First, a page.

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mikedufty

804 post(s)
#04-Apr-18 05:13

I have downloaded a very large (67GB) adf dataset of Australian elevations which I would like to link into Manifold 9.

I have tried linking the hdr file, and after 1 hour the import appeared to have completed, but I can't do anything, just get "invalid heap" messages.

Any ideas what might be going wrong?

Is import the best approach for this? I only need read only access.

Would it be better to add as a datasource? or is that just the same thing via a different menu.

My main aim is to be able to browse and export manageable chunks of this dataset to use in Manifold 8 more efficiently than downloading bits from Geoscience Australia.

Dimitri


4,980 post(s)
#04-Apr-18 06:36

Any ideas what might be going wrong?

Not without *way* more information on details. You know the drill: What version of 9 are you using? Tell us about your computer system... free disk space, where the TEMP folder is located, size of pagefile, etc, etc. Is the download on the same machine? On the same hard disk? Is the data accessed through a network on a archival disk shared by several local machines? etc., etc.

Do you have a link to the data? Have you contacted tech support? What did they say, if you did contact them?

9 is generally very good at working with big data on even small machines, but a) it can make mistakes, which can be found only with lots of detail, and b) it cannot work miracles, such as enabling use of very large data on machines that do not have enough free space to work with big data. So,... to get to interesting causes of problems we should begin by collecting all details necessary to exclude obvious issues.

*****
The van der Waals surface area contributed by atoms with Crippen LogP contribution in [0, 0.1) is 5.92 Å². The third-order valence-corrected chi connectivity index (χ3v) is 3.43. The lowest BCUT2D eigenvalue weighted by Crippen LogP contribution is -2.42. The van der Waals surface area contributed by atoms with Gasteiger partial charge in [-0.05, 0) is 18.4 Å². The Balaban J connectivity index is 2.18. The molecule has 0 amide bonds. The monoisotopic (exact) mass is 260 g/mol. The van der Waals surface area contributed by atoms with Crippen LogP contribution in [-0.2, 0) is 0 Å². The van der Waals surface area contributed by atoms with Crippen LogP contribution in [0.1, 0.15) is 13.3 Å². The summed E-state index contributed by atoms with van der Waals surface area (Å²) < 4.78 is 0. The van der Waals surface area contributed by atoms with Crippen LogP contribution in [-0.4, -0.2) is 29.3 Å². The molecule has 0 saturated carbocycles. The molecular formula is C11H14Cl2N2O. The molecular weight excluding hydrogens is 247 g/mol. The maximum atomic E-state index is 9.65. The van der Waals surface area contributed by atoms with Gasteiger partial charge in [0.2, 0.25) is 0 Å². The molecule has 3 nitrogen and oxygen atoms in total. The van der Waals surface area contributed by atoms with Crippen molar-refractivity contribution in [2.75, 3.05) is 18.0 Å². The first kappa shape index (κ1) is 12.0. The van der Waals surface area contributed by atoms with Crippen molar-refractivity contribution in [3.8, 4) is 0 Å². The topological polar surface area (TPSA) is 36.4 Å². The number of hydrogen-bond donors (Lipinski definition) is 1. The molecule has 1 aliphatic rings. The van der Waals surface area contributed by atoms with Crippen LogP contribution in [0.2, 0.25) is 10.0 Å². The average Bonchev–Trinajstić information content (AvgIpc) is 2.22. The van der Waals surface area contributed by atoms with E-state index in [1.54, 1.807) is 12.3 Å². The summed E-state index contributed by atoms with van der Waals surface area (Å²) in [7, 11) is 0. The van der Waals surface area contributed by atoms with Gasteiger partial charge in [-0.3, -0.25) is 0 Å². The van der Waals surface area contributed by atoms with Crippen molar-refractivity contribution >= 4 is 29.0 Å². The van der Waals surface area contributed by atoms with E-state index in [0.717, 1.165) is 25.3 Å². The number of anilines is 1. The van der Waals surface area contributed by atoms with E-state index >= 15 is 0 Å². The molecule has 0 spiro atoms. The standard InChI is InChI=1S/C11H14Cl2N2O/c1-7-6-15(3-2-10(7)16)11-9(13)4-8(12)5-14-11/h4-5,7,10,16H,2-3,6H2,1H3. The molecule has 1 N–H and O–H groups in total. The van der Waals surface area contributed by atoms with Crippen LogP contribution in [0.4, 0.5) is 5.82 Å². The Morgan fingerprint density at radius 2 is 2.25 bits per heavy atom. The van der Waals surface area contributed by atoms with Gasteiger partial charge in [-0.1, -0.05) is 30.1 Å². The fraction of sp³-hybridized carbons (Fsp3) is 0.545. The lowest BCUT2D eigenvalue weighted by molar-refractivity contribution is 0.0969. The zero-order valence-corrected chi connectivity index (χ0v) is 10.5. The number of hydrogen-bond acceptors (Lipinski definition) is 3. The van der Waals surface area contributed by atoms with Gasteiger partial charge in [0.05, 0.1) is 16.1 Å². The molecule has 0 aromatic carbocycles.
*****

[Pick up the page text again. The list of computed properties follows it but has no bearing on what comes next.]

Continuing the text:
Would it be better to add as a datasource? or is that just the same thing via a different menu.

In general, yes. But it is not always the same thing.

Best of all would be to import into Manifold and to then save that .map. Link that .map into any future projects you need that will use that data. Why use .map? Because it is a faster format than .adf.

adamw

8,061 post(s)
#04-Apr-18 07:53

The number one thing to sort out is the 'invalid heap' messages and we need more data to figure out where they come from (eg, is the data set vector or raster? is it linking or importing? you are saying 'linking' in the title, but then mention that the 'import' appeared to have completed). Please contact tech support.

Some time to pre-process a large data set would be expected. If the data set is raster, we have to build intermediate levels, and if the data set is vector, we have to build a spatial index. In both cases we need to read the entire data set, this is going to take time. More, if we are talking about linking, it is important to then let the data source save composed data by answering 'Yes' to the 'Save data?' prompt when you close or save the MAP file - otherwise the data source will have to recompute it in future sessions. But, again, the most important thing now is to figure out where the 'invalid heap' messages come from - could be wrong data in the file, could be our issue, etc.